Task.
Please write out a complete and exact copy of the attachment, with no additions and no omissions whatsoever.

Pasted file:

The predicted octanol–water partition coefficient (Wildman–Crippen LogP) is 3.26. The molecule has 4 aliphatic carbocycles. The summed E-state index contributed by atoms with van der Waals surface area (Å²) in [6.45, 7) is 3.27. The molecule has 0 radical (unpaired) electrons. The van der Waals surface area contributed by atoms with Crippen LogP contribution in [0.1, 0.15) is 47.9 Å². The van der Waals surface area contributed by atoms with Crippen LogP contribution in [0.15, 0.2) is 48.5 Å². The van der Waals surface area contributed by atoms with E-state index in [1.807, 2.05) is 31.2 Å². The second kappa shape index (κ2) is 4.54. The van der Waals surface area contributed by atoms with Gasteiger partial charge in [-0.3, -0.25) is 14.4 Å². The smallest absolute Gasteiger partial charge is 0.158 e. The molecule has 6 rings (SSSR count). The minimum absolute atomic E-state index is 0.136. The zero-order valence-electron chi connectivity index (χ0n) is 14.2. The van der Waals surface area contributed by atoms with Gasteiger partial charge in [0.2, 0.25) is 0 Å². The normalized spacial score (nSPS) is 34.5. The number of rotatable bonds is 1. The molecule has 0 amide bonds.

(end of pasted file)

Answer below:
The predicted octanol–water partition coefficient (Wildman–Crippen LogP) is 3.26. The molecule has 4 aliphatic carbocycles. The summed E-state index contributed by atoms with van der Waals surface area (Å²) in [6.45, 7) is 3.27. The molecule has 0 radical (unpaired) electrons. The van der Waals surface area contributed by atoms with Crippen LogP contribution in [0.1, 0.15) is 47.9 Å². The van der Waals surface area contributed by atoms with Crippen LogP contribution in [0.15, 0.2) is 48.5 Å². The van der Waals surface area contributed by atoms with E-state index in [1.807, 2.05) is 31.2 Å². The second kappa shape index (κ2) is 4.54. The van der Waals surface area contributed by atoms with Gasteiger partial charge in [-0.3, -0.25) is 14.4 Å². The smallest absolute Gasteiger partial charge is 0.158 e. The molecule has 6 rings (SSSR count). The minimum absolute atomic E-state index is 0.136. The zero-order valence-electron chi connectivity index (χ0n) is 14.2. The van der Waals surface area contributed by atoms with Gasteiger partial charge in [0.2, 0.25) is 0 Å². The normalized spacial score (nSPS) is 34.5. The number of rotatable bonds is 1. The molecule has 0 amide bonds.